Do they talk enough about Tammy Beaumont when they talk about batting?
What do they talk about when they talk about batting?
When ICC announced the Awards of the Decade there were lots of debates about who deserved to be nominated in the individual and team categories. Marizanne Kapp’s name was mentioned for she was omitted from the list of the individual awards despite being the leading wicket-taker during the stipulated period. But Kapp still made it to the Team of the Decade.
Only Suzie Bates scored more runs than Tammy Beaumont as an opener during ICC’s decade between January 1, 2011 to October 7, 2020. Only Meg Lanning and Bates scored more hundreds than Beaumont during the same period and yet she couldn’t find a place in the decade’s ODI side to which no eyebrows were raised. Even no one talked about it.
Beaumont was also the leading run-getter in the 2017 World Cup and yet she isn’t a big deal; her batting isn’t talked about in the same vein as the Lannings, the Rajs, or even the younger Wolvaardts and Mandhanas of the world. When they talk about batting, they talk about Lanning’s square drives, the longevity of Mithali Raj, cover drives of Laura Wolvaardt, Smriti Mandhana’s glides past point.
But do they talk about sweeps of Beaumont and the various ways she plays those shots? Is it about aesthetics? Beaumont can argue that effectiveness matters more than aesthetics for no one has scored more runs than the diminutive right-hander since January 2016 and only Lanning, arguably the world’s best batter, has scored more hundreds (eight) than her seven.
2016 was an inflection point in Beaumont’s career, which partly may be the reason for her omission from all the decade lists. Her career is a tale of two halves; from her debut in 2009 t0 2014, she played 23 matches scoring only 207 runs at an average of 17.25 with the best of 44. Since her return in 2016, she has played 49 matches and scored 2251 runs – 68 runs more than Lizelle Lee’s 2183 from 65 matches – at an average of 48.93 including seven hundreds and ten fifties.
Numbers alone should make her a talking point and the fact that England won the World Cup at home when she was the leading run-scorer in the 2017 edition proves her methods are mighty effective. Effectiveness doesn’t mean you can’t find beauty in the way she bats.
Yes, you might not be a fan of her big backlift or the way she shifts around the crease to find ways to employ her various sweeps, even her cut shots are more about effectiveness than having to worry about the poise or ethereal beauty of the shot.
But there’s beauty in itself when a batter finds ways to counter the bowling moving around the crease and single-mindedly playing balls to areas where she wants them to be regardless of what the bowlers are attempting. That’s what Beaumont has been doing her whole career and that’s what she did on Tuesday (February 23) against New Zealand.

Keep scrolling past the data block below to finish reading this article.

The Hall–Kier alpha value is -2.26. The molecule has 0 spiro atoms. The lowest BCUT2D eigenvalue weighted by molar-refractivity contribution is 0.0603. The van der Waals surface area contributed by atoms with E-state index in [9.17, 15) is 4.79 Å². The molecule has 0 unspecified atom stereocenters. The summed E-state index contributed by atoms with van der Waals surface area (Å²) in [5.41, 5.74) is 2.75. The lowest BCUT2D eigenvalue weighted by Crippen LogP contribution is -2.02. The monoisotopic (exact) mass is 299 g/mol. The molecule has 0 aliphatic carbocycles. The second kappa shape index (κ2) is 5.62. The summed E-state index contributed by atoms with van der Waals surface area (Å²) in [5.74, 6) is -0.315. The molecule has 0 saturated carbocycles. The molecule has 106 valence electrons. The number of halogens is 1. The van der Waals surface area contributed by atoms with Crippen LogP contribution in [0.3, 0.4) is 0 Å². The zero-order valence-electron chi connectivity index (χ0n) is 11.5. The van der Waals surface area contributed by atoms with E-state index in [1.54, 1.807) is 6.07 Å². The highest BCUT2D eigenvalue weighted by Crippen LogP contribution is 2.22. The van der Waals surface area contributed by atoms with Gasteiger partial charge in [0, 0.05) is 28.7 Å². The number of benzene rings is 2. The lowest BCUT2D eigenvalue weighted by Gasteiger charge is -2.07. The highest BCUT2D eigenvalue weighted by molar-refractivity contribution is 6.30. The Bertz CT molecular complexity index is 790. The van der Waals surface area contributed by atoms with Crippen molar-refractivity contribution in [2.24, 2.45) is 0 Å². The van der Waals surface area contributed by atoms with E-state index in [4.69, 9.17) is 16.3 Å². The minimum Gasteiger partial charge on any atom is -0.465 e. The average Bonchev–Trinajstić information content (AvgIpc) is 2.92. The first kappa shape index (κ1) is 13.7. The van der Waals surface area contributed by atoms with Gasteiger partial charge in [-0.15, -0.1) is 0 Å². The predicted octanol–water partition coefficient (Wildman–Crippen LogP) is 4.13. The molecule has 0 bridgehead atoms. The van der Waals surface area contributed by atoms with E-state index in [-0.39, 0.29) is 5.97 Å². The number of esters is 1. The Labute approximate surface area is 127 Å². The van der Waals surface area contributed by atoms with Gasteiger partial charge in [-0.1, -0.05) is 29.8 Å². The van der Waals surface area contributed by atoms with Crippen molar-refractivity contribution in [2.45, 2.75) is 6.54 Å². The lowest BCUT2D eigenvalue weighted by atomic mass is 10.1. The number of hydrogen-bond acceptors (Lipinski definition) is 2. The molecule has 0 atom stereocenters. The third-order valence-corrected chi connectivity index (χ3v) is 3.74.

England weren’t chasing a big total and started sedately during the chase of 178. In the two warm-up matches against New Zealand XI, Beaumont had scores of 27 and 18, England lost the second match and she wasn’t clearly happy about it.
“We had to really work hard in the nets and get back to that idea of batting long and not play kind of T20 cricket in a 50-over game. Actually, Heather and I had honest feedback with each in the nets the other day and held ourselves accountable,” Beaumont said at the post-match conference.
The 29-year-old Beaumont got going in the sixth over when she glanced a wayward Hannah Rowe delivery through fine-leg for a boundary and in the next over Lea Tahuhu provided her width to play two cuts, nothing fancy but mighty effective as ever. The commentator described the second shot as ‘Beaumont does the necessary, great shot’.
Beaumont does the necessary, that’s what she does, day in day out and that’s all it takes for a shot to be called great.
When Amelia Kerr came in, Beaumont pulled out the reverse sweep and played the ball through third-man for four. As the innings progressed and New Zealand fed her deliveries on the leg-side, she became more and more adventurous with her shots.
She first hoicked Kerr to cow-corner before flicking Rowe’s full toss for another boundary. She used her feet against debutant Fran Jonas to bring up her fifty from 67 balls. Post that, Beaumont pulled out her full array of shots – regular sweeps, paddle sweeps, fine sweeps – and all of them went for boundaries – without pausing for a moment to worry about the aesthetics of it. In between all this, she lofted one over mid-off just as if to say she can do that too.
Beaumont couldn’t add to her seven centuries as she was dismissed for 71 while going for a square cut off Tahuhu, but she wouldn’t be the one to worry about her conversion rate going down for she has done the necessary for her team yet again taking them to the brink of yet another ODI victory with her skipper Heather Knight for company.
“To get almost a 100-run (94) partnership together was kind of make that conversation worthwhile,” Beaumont added about the chat she had with Knight at the nets.
Beaumont did the job for England. Again. And made sure we talked about her.